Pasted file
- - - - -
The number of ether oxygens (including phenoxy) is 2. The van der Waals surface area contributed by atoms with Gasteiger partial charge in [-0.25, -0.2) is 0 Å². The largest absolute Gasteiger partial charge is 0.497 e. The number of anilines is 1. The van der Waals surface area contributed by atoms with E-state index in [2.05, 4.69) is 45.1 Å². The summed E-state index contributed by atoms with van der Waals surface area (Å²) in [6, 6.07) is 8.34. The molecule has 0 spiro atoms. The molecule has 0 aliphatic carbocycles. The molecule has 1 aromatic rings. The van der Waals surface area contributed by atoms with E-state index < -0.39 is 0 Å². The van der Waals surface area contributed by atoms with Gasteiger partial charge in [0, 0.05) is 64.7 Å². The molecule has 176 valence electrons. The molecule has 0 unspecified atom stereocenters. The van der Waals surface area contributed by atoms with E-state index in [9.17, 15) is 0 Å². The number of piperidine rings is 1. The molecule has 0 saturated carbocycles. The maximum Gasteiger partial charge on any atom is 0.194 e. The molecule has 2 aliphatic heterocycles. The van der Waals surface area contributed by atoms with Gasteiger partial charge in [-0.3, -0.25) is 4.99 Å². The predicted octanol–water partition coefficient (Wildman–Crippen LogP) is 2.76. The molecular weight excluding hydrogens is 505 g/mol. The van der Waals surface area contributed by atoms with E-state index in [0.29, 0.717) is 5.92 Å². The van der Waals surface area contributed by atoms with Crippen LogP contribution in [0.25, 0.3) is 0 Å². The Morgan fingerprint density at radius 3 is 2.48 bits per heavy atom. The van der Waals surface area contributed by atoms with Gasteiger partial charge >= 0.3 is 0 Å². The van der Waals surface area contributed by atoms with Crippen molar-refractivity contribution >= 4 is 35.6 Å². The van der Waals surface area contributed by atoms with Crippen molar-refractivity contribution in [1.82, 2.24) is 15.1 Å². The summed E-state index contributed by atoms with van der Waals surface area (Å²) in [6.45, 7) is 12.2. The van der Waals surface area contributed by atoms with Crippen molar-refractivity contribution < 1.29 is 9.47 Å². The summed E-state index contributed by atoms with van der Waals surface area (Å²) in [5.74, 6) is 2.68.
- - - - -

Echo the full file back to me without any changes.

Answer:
The number of ether oxygens (including phenoxy) is 2. The van der Waals surface area contributed by atoms with Gasteiger partial charge in [-0.25, -0.2) is 0 Å². The largest absolute Gasteiger partial charge is 0.497 e. The number of anilines is 1. The van der Waals surface area contributed by atoms with E-state index in [2.05, 4.69) is 45.1 Å². The summed E-state index contributed by atoms with van der Waals surface area (Å²) in [6, 6.07) is 8.34. The molecule has 0 spiro atoms. The molecule has 0 aliphatic carbocycles. The molecule has 1 aromatic rings. The van der Waals surface area contributed by atoms with E-state index < -0.39 is 0 Å². The van der Waals surface area contributed by atoms with Gasteiger partial charge in [0, 0.05) is 64.7 Å². The molecule has 176 valence electrons. The molecule has 0 unspecified atom stereocenters. The van der Waals surface area contributed by atoms with E-state index in [9.17, 15) is 0 Å². The number of piperidine rings is 1. The molecule has 0 saturated carbocycles. The maximum Gasteiger partial charge on any atom is 0.194 e. The molecule has 2 aliphatic heterocycles. The van der Waals surface area contributed by atoms with Gasteiger partial charge in [-0.3, -0.25) is 4.99 Å². The predicted octanol–water partition coefficient (Wildman–Crippen LogP) is 2.76. The molecular weight excluding hydrogens is 505 g/mol. The van der Waals surface area contributed by atoms with E-state index in [0.29, 0.717) is 5.92 Å². The van der Waals surface area contributed by atoms with Crippen LogP contribution in [0.25, 0.3) is 0 Å². The Morgan fingerprint density at radius 3 is 2.48 bits per heavy atom. The van der Waals surface area contributed by atoms with Gasteiger partial charge >= 0.3 is 0 Å². The van der Waals surface area contributed by atoms with Crippen molar-refractivity contribution >= 4 is 35.6 Å². The van der Waals surface area contributed by atoms with Crippen molar-refractivity contribution in [1.82, 2.24) is 15.1 Å². The summed E-state index contributed by atoms with van der Waals surface area (Å²) in [6.45, 7) is 12.2. The van der Waals surface area contributed by atoms with Crippen molar-refractivity contribution < 1.29 is 9.47 Å². The summed E-state index contributed by atoms with van der Waals surface area (Å²) in [5.74, 6) is 2.68.